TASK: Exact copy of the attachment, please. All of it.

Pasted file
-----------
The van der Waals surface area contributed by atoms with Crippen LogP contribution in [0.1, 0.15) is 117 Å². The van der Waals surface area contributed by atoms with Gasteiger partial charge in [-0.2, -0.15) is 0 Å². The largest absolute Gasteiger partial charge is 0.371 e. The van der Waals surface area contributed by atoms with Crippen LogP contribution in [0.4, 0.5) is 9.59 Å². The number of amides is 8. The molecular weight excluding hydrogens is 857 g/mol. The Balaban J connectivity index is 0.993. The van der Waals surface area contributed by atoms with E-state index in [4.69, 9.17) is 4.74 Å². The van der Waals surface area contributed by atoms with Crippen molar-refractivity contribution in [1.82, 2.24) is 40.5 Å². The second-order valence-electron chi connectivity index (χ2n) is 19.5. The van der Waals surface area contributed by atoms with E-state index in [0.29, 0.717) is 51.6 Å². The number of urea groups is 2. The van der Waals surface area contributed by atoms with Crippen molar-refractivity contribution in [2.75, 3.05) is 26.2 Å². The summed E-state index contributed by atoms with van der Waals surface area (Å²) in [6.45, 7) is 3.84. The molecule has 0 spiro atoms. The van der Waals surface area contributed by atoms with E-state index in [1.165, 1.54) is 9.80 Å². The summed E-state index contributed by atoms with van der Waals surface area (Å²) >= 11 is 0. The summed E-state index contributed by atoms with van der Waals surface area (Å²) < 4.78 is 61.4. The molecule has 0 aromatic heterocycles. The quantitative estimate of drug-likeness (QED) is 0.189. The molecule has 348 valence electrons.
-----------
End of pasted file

The van der Waals surface area contributed by atoms with Crippen LogP contribution in [0.1, 0.15) is 117 Å². The van der Waals surface area contributed by atoms with Gasteiger partial charge in [-0.2, -0.15) is 0 Å². The largest absolute Gasteiger partial charge is 0.371 e. The van der Waals surface area contributed by atoms with Crippen LogP contribution in [0.4, 0.5) is 9.59 Å². The number of amides is 8. The molecular weight excluding hydrogens is 857 g/mol. The Balaban J connectivity index is 0.993. The van der Waals surface area contributed by atoms with E-state index in [4.69, 9.17) is 4.74 Å². The van der Waals surface area contributed by atoms with Crippen molar-refractivity contribution in [1.82, 2.24) is 40.5 Å². The second-order valence-electron chi connectivity index (χ2n) is 19.5. The van der Waals surface area contributed by atoms with E-state index in [0.29, 0.717) is 51.6 Å². The number of urea groups is 2. The van der Waals surface area contributed by atoms with Crippen molar-refractivity contribution in [2.75, 3.05) is 26.2 Å². The summed E-state index contributed by atoms with van der Waals surface area (Å²) in [6.45, 7) is 3.84. The molecule has 0 spiro atoms. The van der Waals surface area contributed by atoms with E-state index in [1.165, 1.54) is 9.80 Å². The summed E-state index contributed by atoms with van der Waals surface area (Å²) >= 11 is 0. The summed E-state index contributed by atoms with van der Waals surface area (Å²) < 4.78 is 61.4. The molecule has 0 aromatic heterocycles. The quantitative estimate of drug-likeness (QED) is 0.189. The molecule has 348 valence electrons.